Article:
Consumer Reports Debunks the Teflon Pan/PFOA Exposure Myth
It has been widely known for years that human exposure to PFOA is very low under normal non-stick cookware use conditions. A just-released study report by a trusted third party, Consumer Reports, has again verified that the risk of non-stick pan use is very low, and getting lower. "Consumer Reports tested non-stick pans from various manufacturers to test the safety of new and used pans at heats of 204 C (400 F) and found that PFOA emissions were minimal. "The highest level was about 100 times lower than levels that animal studies suggest are of concern for ongoing exposure to PFOA," the magazine reports in its June issue. "With the aged pans, emissions were barely measurable." Health Canada has said that non-stick coatings are safe to use at temperatures under 350 C (662 F). But, the federal agency said that with higher heats, irritating or poisonous fumes may be released."
Points to think about:
If you cook at temperatures over 500 F, normal cooking greases and oils are at, or likely to soon reach, the "flash point." Hence, you are creating a serious risk of a grease fire and also are denaturing foods and greases, and thus emitting smoke and vapors that are likely hazardous to your and your pet's health, regardless of what type of pan you are using!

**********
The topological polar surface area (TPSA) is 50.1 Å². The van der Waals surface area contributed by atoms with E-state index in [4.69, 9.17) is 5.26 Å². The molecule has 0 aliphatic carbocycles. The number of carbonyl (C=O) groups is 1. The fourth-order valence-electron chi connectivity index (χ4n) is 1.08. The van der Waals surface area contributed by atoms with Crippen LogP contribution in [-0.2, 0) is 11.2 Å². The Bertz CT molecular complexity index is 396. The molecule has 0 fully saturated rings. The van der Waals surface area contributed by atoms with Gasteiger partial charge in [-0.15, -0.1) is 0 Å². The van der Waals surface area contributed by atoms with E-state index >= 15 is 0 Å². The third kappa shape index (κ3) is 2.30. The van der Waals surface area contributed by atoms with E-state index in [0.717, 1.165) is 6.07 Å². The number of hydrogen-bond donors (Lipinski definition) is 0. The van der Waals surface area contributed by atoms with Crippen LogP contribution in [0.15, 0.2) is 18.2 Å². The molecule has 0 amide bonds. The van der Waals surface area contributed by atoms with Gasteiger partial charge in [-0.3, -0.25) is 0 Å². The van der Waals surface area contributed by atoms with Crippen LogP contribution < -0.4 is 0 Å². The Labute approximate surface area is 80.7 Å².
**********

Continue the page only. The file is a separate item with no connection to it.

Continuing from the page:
PFOA-like chemicals are added at very low concentrations to powdered fluoro-polymers to help the non-stick polymer powders adhere, in an even layer, to recently stamped, cast, or spun pans, prior to "baking on" the non-stick polymer finish. During this baking-on phase of cookware manufacture, the bulk of residual PFOA-like emulsifiers are driven off to a fume vent system from the high temperature manufacturing ovens. That is where vapor controls are needed to reduce occupational exposure.
The widespread bio-accumulation of PFOA and PFOA-like materials in multiple warm blooded species around the world is unlikely to be significantly attributable to cookware. Not all societies even have access to non-stick cookware! We must look to other PFOA like material end uses to determine where the significant animal exposures are coming from.
It's time to stop the cookware/PFOA exposure myth spreading, and focus on the real exposure risks.